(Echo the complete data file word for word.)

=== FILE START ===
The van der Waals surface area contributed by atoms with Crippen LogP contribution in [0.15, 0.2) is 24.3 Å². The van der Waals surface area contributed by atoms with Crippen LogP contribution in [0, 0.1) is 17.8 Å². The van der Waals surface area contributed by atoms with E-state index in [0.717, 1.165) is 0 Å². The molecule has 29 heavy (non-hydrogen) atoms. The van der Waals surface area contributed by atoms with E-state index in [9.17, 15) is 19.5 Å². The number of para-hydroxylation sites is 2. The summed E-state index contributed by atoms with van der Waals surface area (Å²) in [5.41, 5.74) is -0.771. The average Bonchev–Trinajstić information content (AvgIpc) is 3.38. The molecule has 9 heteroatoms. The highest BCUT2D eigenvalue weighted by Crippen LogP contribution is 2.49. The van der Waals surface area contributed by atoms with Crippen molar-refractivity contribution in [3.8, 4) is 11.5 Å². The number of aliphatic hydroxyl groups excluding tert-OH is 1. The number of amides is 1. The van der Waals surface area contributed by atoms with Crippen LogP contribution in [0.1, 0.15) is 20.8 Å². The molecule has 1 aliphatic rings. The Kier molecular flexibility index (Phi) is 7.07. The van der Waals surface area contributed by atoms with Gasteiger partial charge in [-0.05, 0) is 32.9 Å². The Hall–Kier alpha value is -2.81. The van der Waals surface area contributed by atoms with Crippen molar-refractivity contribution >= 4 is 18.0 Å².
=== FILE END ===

The van der Waals surface area contributed by atoms with Crippen LogP contribution in [0.15, 0.2) is 24.3 Å². The van der Waals surface area contributed by atoms with Crippen LogP contribution in [0, 0.1) is 17.8 Å². The van der Waals surface area contributed by atoms with E-state index in [0.717, 1.165) is 0 Å². The molecule has 29 heavy (non-hydrogen) atoms. The van der Waals surface area contributed by atoms with E-state index in [9.17, 15) is 19.5 Å². The number of para-hydroxylation sites is 2. The summed E-state index contributed by atoms with van der Waals surface area (Å²) in [5.41, 5.74) is -0.771. The average Bonchev–Trinajstić information content (AvgIpc) is 3.38. The molecule has 9 heteroatoms. The highest BCUT2D eigenvalue weighted by Crippen LogP contribution is 2.49. The van der Waals surface area contributed by atoms with Crippen molar-refractivity contribution in [3.8, 4) is 11.5 Å². The number of aliphatic hydroxyl groups excluding tert-OH is 1. The number of amides is 1. The van der Waals surface area contributed by atoms with Crippen LogP contribution in [0.1, 0.15) is 20.8 Å². The molecule has 1 aliphatic rings. The Kier molecular flexibility index (Phi) is 7.07. The van der Waals surface area contributed by atoms with Gasteiger partial charge in [-0.05, 0) is 32.9 Å². The Hall–Kier alpha value is -2.81. The van der Waals surface area contributed by atoms with Crippen molar-refractivity contribution >= 4 is 18.0 Å².